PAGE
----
The Qur’an and the Sunnah makes it clear that civic engagement with non-Muslims upholding universal values that include freedom, equality and justice and cooperating with them on matters of goodness is a religious obligation. Allah (SWT) commands, “Cooperate with each other in (matters of) goodness and righteousness, and do not cooperate with one another in sin and hostility. And Fear Allah, indeed Allah is severe in punishment.” (al-Ma’idah, 5:2)
And we too must respond to any form of alliance with non-Muslims as long as the objectives and the means to achieving the goals do not contravene the basic teachings of Islam.
With the ongoing ambush on Muslims and Islam in the West and America in particular, Muslims must rise to defend themselves and the faith they claim. We, as Muslims from across the globe residing in America, must come together for the sake of our religion and the future of our children. Challenges are inevitable. However, they can be overcome if we have the desire to civically engage. The Prophet (SAW) sought the support of non-Muslims. We have no choice but to work with and build alliances with individuals and organizations who are sympathetic to our cause and are willing to stand by our side. We must have a clear agenda that addresses the challenges we face today.
The civic engagement must be fundamentally based on justice. This must be the foundation of the framework. Allah (SWT) commands, “O you who believe! Stand out firmly for Justice as witnesses to Allah, even if it is against yourselves, your parents and close relatives…” (al-Nisa’, 4:135)
By the same token Allah (SWT) ordains, “O you who believe! Stand up for Allah as witnesses to Justice. And do not let the enmity and hatred of others make you swerve from doing Justice. Be just, that is closer to piety and fear Allah, for verily, Allah is well acquainted with what you do.” (al-Mai’dah, 5:8)
We have been granted an opportunity to stand up for justice/Allah as witnesses to Allah/justice. Being the source of justice, Allah (SWT), the Just (al-‘Adl), wants us to exercise our duty of ordaining good and forbidding evil. Should we fail to fight for and uphold justice, we will fail to be witnesses to Allah. Similarly, should we fail to stand up for Allah and the values/principles He (SWT), God almighty (SWT) imparted and doing His will, we will fail to be witnesses to justice.
We must personally be firm on justice while striving to see that others too are upholding justice.
Although there is much good in our societies, we can’t ignore the injustice of systematic and institutionalized racism, Islamophobia, racial profiling, police brutality, not to speak of environmental issues, killing and maiming of civilians with drones, occupation and usurpation of land. If we consider ourselves as part and parcel of the society, we then need to act. We simply cannot continue to remain silent. We must get out of our comfort zones and engage in the struggle for justice.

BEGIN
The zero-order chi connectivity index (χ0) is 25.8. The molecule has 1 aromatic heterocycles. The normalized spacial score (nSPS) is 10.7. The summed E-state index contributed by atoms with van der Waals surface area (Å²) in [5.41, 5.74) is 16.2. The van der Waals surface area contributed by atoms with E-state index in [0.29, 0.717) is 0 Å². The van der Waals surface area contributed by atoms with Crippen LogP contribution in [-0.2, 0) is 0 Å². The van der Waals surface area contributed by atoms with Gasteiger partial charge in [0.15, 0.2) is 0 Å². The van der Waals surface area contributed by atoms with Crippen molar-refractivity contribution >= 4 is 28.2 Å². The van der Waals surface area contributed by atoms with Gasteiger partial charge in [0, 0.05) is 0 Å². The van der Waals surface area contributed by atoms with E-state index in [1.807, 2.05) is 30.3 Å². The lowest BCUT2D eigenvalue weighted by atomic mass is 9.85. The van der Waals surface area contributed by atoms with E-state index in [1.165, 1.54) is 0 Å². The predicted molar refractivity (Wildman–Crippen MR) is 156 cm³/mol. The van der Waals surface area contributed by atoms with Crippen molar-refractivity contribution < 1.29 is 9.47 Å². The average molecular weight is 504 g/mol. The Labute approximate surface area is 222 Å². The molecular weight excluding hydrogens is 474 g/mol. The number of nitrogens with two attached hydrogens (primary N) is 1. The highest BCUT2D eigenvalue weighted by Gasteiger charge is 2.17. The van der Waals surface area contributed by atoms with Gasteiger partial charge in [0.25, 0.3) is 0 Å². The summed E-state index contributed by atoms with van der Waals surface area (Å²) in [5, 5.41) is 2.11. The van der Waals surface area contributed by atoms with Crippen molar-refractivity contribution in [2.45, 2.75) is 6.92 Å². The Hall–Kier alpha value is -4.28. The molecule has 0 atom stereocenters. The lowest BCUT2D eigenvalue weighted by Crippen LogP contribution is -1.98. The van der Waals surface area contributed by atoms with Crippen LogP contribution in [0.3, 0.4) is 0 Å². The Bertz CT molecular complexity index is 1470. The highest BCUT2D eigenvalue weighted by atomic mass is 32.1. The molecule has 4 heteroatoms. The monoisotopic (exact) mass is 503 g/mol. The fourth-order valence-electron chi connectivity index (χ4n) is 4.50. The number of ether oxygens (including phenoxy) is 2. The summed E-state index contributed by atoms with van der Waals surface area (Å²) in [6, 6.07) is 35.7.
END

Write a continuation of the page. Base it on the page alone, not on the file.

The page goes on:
The Prophet (SAW) instructs, “Whoever among you sees an evil, let him change it with his hand; and if he is not able, then with his tongue; and if he is not able, then with his heart, and that is the weakest of faith.”2 (Muslim)
The word hand in this context denotes authority. Any injustice taking place in America may be challenged in the courts. Fortunately for us, there are civil/human rights organizations such as the Council on American Islamic Relations (CAIR), Muslim Legal Fund of America (MLFA), Arab-American Anti-Discrimination Committee (ADC), American Human Rights Council (AHRC), and American Civil Liberties Union (ACLU) among other organizations who challenge injustice and ensure that the rights of people are granted through the judicial system.
As things get better for the Muslim community in terms of action, there are three areas for improvement. They are: volunteerism, voting and simply being good Muslims.
Volunteerism: We must spare some time to serve and invest in the community. Become a volunteer. Government social services is but a small percentage of the social services rendered by non-profit organizations. Programs which include feeding the hungry, sheltering the homeless, blood drives, caring for the elderly, and free health clinics are but a few areas of much needed work. Without volunteers such endeavors would come to a standstill.
America strives on volunteerism and we must be part of that effort. The Prophet (SAW) informs, “A person who strives to take care of the needs of the widow and the poor man is like a knight, one who fights in the way of Allah (a mujahid), or like one who stands during the night to pray and fasts during the day.” (al-Bukhari)
We need to cultivate a culture of volunteerism. We must keep in mind that our primary motivation for helping others should be for the love and sake of Allah, “We feed you only for the sake of Allah alone. We seek neither recompense nor thanks from you.” (al-Insan, 76:9)
Volunteers must be aware that whatever good they do, their labor will not go unnoticed. “And Say (O Prophet), ‘Take action! God will see your actions- as will His Messenger and the believers- and you will be returned to the One who knows what is seen and unseen, and He will tell you what you did’.” (al-tawbah, 9:15)
The Prophet (SAW) narrates the story of, “A prostitute (who) saw a dog lolling around a well on a hot day and hanging his tongue from thirst. She drew some water for it in her shoe, so Allah forgave her.” (Muslim)
Voting: Another area of interest to us is exercising the right to vote. The narrative of whether Muslim American citizens are permitted to vote in the national or local elections has been debated and the overwhelming majority of scholars domestically and abroad have permitted the participation in the political electoral process. To be effective in this field, we must have a clear political agenda that serves the needs and rights of Muslims and the community at large.